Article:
Runcorn Albion v Moorfield

6.15pm  29 May 2018

Warrington and District League, Division One
Runcorn Albion 5 Moorfield 0 (att 25)

Large divisions and a bad winter are the main reasons why the Warrington and District League is completing its fixtures, finally, in the last days of May. Helpful to groundhoppers like me, but it must be difficult for players and officials.

Nothing at stake in this fixture, but unlike some late season Warrington League matches it wasn't given as a walkover, and both teams team turned up with full teams and substitutes.

It wasn't a bad game in the circumstances. Moorfield had the better of the opening exchanges, but they went behind to a 25th minute goal and from then on the game swung very much in Runcorn Albion's favour.

The home side got a second just before half time, and scored three more in a second half that they dominated.

Runcorn Albion play at The Heath Playing Fields, a surprisingly pleasant location with pitches spread out over a wide area.

Workington Athletic v Cleator Moor Celtic reserves

7pm  23 May 2018

Cumberland County League, Premier Division
Workington Athletic 1 Cleator Moor Celtic reserves 3 (att 40)

Cleator Moor's second team went into this, their final fixture, bottom but one in the table and knowing that nothing short of a win would remove the threat of relegation from the Cumberland League's top division.

Given the circumstances they could have hoped for a better a fixture than a visit to champions Workington Athletic, but the home side had nothing to play for and it showed in a flat first half. The sole highlight was Cleator Moor's opener, which had a suspicion of offside about it.

They doubled their lead early in the second half, but Workington Athletic upped their game and pulled a goal back. The home side pushed hard for an equaliser, but a mixture of resolute defending and luck preserved Cleator Moor's advantage.

The visitors were finally able to breathe more easily when in stoppage time they hit on the break for a decisive 3-1 lead.

Workington Athletic are based on a new 3G pitch at Lakes College, just outside Workington in Lillyhall. The ground has a barriered area for spectators running the length of one side of the pitch, but it's set quite a way back from the pitch so the action feels a little distant.

Silsden Whitestar v Grassington United

6.30pm  21 May 2018

Craven and District League, Premier Division
Silsden Whitestar 4 Grassington United 2 (att 50)

Silsden Whitestar's title hopes remained intact after an incident-packed and long evening, although the goals they conceded leave them with a tough task ahead of their final league fixture on Wednesday.

They went into this game knowing two wins form their last two fixtures, provided they won them by a combined margin of clear seven goals, would be enough to overhaul Settle United and win the Craven League.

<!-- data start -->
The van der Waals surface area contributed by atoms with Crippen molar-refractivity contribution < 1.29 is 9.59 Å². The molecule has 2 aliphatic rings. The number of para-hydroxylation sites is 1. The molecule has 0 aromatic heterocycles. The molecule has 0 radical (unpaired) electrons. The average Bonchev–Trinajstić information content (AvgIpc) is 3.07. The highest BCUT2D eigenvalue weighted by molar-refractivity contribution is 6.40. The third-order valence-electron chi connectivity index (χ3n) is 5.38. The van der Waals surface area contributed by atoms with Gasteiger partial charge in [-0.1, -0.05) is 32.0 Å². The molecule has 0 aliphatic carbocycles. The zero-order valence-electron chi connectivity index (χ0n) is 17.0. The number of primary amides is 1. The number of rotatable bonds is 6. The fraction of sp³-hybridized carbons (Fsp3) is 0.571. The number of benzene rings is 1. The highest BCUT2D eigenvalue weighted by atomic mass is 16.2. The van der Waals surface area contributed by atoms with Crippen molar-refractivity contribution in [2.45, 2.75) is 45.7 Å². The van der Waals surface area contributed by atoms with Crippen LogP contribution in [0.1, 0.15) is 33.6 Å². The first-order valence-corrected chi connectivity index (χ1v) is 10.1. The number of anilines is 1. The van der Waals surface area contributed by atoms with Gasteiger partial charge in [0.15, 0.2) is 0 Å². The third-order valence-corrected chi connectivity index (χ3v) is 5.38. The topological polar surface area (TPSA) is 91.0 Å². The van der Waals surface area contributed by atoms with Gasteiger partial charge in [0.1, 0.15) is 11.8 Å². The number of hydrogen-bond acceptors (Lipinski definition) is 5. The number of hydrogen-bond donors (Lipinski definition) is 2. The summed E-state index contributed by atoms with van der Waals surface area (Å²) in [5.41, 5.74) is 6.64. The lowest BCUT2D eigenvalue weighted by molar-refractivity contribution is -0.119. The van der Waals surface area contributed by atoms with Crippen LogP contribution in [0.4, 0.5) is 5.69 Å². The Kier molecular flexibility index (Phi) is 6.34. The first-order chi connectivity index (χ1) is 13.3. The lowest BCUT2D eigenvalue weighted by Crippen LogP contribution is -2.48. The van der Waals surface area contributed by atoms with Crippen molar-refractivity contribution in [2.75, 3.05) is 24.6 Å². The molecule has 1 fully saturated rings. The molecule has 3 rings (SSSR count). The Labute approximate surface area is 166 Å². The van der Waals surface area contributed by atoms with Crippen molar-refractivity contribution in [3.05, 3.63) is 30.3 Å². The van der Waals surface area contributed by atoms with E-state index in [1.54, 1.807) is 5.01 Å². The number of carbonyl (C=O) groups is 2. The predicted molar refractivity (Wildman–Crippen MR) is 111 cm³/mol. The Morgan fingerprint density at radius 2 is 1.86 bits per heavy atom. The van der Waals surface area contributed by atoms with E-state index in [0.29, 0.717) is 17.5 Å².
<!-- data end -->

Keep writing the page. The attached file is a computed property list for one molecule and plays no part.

They couldn't have wished for a better start against Grassington, going ahead after four minutes. But chasing more goals left gaps at the back and the visitors, third in the league with a chance of being runners-up should they win, were soon level.

It was still 1-1 at half time, and Grassington had looked the better side. Ten minutes into the second period Silsden went ahead, and the points looked safe when they got a third about 10 minutes after that.

The game's main incident though was an unfortunate and nasty injury suffered by the Whitestar keeper after 73 minutes. He couldn't be moved, and an ambulance had to be summoned.

By the time the final 17 minutes got underway we'd had a delay of over 45 minutes, and both sets of players did well to switch back on and get into the game.

Silsden, with a stand in keeper, were unable to extend their winning margin in what remained of the match. They conceded a second goal, but a penalty in the final minute made it 4-2 to the hosts, leaving them needing to win by five goals at Rolls on Wednesday evening.

Silsden Whitestar play on an open pitch in the sports field that's adjacent to Silsden AFC's Keighley Road ground. What the venue lacks in pitchside facilities is more than compensated by the surrounding scenery.

Dundonald Bluebell v Newtongrange Star

2.30pm  19 May 2018

SJFA East of Scotland Cup. Quarter-Final
Dundonald Bluebell 1 Newtongrange Star 1, 5-4 on penalties (att 150)

The last time I tried to watch a game at Dundonald I arrived to find it was off, but no such problems this time and Moorside Park looked a picture in the warm sunshine.

It's a great junior football venue, with three separate areas of cover for spectators, some steep grass banking, a social club and a snack bar from where I enjoyed an excellent steak pie.

There's no shortage of cup competitions in junior football, but the East of Scotland Cup is one of the better ones, and as expected it was a tight and competitive battle between two Super League sides.

We had to wait until well into the second half for the opening goal, a well placed header for the home side. They couldn't hang onto their lead though, and Newtongrange were well worth their equaliser.

No extra time in junior football (except the national Scottish Junior Cup) so it was straight to a penalty shoot out to determine the semi-finalist. Dundonald triumphed 5-4, but not without controversy amid claims their keeper was moving from the goal line before kicks were taken.

Maryhill Thistle v Glasgow Island

10am  19 May 2018

Glasgow Colleges League, Premier Division
Maryhill Thistle 3 Glasgow Island 2 (att 15)